Good Monday morning. I hope everyone had a good weekend and are raring for the week work to start. Some of us rare, the rest of us whimper.
My weekend was less than stellar. For a little over 24 hours I thought I had a new kitty. The story of this little kitty starts over three months ago when a man in the neighborhood, who had more cats than ten people might need to be considered a cat hoarder, died suddenly. Family members had animal control pick up as many of the cats as they could, but there were/are still about ten strays wandering between the now abandoned house and a few others. One of the cats looked like it had a lot of Ragdoll in its ancestry.
One of my other neighbors was feeding the cats, with help from donations of cat food from the rest of us who live nearby. My neighbor told me this cat was very friendly and had those gorgeous blue eyes. “She’s so pretty,” Lucy said. “do you want to take her in? I’d hate for her to go to the shelter.”
Over a period of several weeks, I debated and talked with my neighbor, finally saying that I’d see if the cat would get along with the two I still have, and if she would, I’d consider keeping her. My son and his wife have a ragdoll cat that I’ve come to love and always have such fun playing with him when I visit. Ragdolls are known for being affectionate, very easy to handle for brushing etc, and all-around sweeter kitties than some of the other domestic breeds. Plus, they can be striking in markings.
So, my day with Frankie started early Saturday, when the neighbor was able to bring Frankie over. Of course she was scared. My other two cats were scared and furious. I didn’t see either one of them for several hours. The interloper settled down quickly and was eager to eat and get some attention. I satisfied both needs as best I could. She even let me brush her a little bit, and that’s when I noticed how full her belly seemed to be. Not her tummy where chows had settled, but the part of her abdomen where babies tend to grow.
Great! The last thing I need is a litter of kittens.
At that point, part of me wished I’d never brought her into the house, but another part couldn’t be heartless and toss her back out to fend for herself and a potential family. So, she stayed.
Overnight, I noticed that she was restless and bathing herself a lot in her nether-regions, so I wondered if she might be ready to have her babies. By early Sunday morning, the bathing had increased, and I saw there had been spots around of something that didn’t look like water.
I called my daughter, Dany, who came over and helped me determine that what was going on with this kitty wasn’t normal. So, off we went to the emergency veterinarian clinic. Turned out, Frankie had a severe infection in her uterus. The liquid in there was so thick, unlike the normal clear liquid, the doctor couldn’t even tell if there were any babies. He didn’t think there were, and he thought her uterus was just engorged with this infectious material. That was not the news I was hoping for. I just wanted a determination if she was pregnant, and maybe all we were seeing was a normal preparation for birth.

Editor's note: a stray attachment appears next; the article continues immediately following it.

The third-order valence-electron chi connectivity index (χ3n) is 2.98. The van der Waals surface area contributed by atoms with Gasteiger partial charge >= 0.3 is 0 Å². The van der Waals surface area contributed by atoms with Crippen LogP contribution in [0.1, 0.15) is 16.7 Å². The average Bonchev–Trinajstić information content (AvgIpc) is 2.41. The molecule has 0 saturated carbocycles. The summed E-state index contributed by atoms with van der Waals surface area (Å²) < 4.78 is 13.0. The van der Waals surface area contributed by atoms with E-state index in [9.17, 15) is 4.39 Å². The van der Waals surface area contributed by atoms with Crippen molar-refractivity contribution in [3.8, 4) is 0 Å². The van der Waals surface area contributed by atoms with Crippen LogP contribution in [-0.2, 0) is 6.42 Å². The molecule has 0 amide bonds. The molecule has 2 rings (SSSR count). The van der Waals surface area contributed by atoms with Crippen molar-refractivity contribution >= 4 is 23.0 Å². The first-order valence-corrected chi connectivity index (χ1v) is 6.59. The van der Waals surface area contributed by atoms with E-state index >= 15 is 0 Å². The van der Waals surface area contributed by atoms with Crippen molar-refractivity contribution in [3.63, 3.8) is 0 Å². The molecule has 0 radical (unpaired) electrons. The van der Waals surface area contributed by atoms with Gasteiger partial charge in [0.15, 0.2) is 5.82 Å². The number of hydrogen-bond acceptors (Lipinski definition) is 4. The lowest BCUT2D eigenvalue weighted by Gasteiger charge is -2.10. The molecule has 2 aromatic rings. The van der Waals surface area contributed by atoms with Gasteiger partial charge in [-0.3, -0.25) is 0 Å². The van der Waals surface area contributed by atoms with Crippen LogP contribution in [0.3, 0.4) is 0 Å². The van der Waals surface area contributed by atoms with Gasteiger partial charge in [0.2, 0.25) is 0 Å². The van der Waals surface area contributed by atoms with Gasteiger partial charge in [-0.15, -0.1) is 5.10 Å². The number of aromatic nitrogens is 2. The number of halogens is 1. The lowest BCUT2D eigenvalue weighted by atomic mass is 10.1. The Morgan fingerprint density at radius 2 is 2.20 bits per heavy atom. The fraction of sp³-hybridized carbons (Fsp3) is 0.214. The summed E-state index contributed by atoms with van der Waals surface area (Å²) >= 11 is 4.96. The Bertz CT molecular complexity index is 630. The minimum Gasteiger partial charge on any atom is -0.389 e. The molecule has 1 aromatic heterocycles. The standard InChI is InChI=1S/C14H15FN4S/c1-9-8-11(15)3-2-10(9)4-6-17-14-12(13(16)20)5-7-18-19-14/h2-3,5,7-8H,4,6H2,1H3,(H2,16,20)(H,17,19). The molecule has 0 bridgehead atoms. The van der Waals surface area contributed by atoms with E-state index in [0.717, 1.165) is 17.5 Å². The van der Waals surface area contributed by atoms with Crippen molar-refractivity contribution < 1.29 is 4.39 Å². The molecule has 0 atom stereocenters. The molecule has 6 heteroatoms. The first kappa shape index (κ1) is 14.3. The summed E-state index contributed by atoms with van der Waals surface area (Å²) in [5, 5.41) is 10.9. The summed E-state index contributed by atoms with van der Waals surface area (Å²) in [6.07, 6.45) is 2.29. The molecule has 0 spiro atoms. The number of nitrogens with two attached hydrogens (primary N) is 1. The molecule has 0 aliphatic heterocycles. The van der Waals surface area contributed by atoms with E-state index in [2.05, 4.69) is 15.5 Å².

Anyway, the doctor said that Frankie’s uterus could rupture at any time and poison spread through her body. She needed surgery as soon as possible at a cost of $2,500. That on top of the $500 just to walk her through the clinic door for assessment.
For most of Sunday afternoon my heart and my head did battle over the wisdom of spending that kind of money on a cat I’d just met. Even one of my sons pointed out that I could get another cat for a lot less money. He wasn’t being cold-hearted. He and his wife have four cats and are both animal lovers to the core. He was just thinking of my limited income and the vet bills I’d encountered since January with Sammy and Harry, my two guys were were sick for so long.
So, I understood what my son was saying. I was saying a lot of the same things myself, but logic had a hard time beating back my heart.
I’ve been an animal lover since I was a child, and there have been many dogs and cats who have graced my life for a time. When they passed on, the passing on was always so hard.
It still is.
When I was a child, we were poor, so there was no money for veterinarians. We nursed sick or injured animals as best we could, and I was always devastated when our ministrations failed.
Once, in desperation, I carried a sick cat almost two miles to a veterinarian, asking if he could help. I had two dollars I’d been saving to buy some ceramic horses at the thrift shop on the corner of our street, but I told the doctor I’d pay him those two dollars if he could fix my cat.
I was about nine years old.
Unfortunately, the cat was too sick for any hope of recovery, so I carried her and my two dollars back home. She later died, and I buried her in the back yard.
It’s easier when our pets go naturally, and we don’t have to make that one final tough decision. And yesterday was another tough one for me, following so closely on having Harry put to sleep a couple of weeks ago.
It might have been easier if I hadn’t named this kitty, I now think of as my 24-hour-pet. While I’d been considering Frankie as her name because of her blue eyes, I’d not yet called her by name. When we do that, we’ve claimed the pet. At least that’s what I think, and I’m sticking to it.
However, at the clinic, they asked for a name, so I told them Frankie. I was glad that she was inside my house for her last 24 hours. Eating good food and having someone love on her. Maybe it was the best day of her life.
RIP sweet kitty.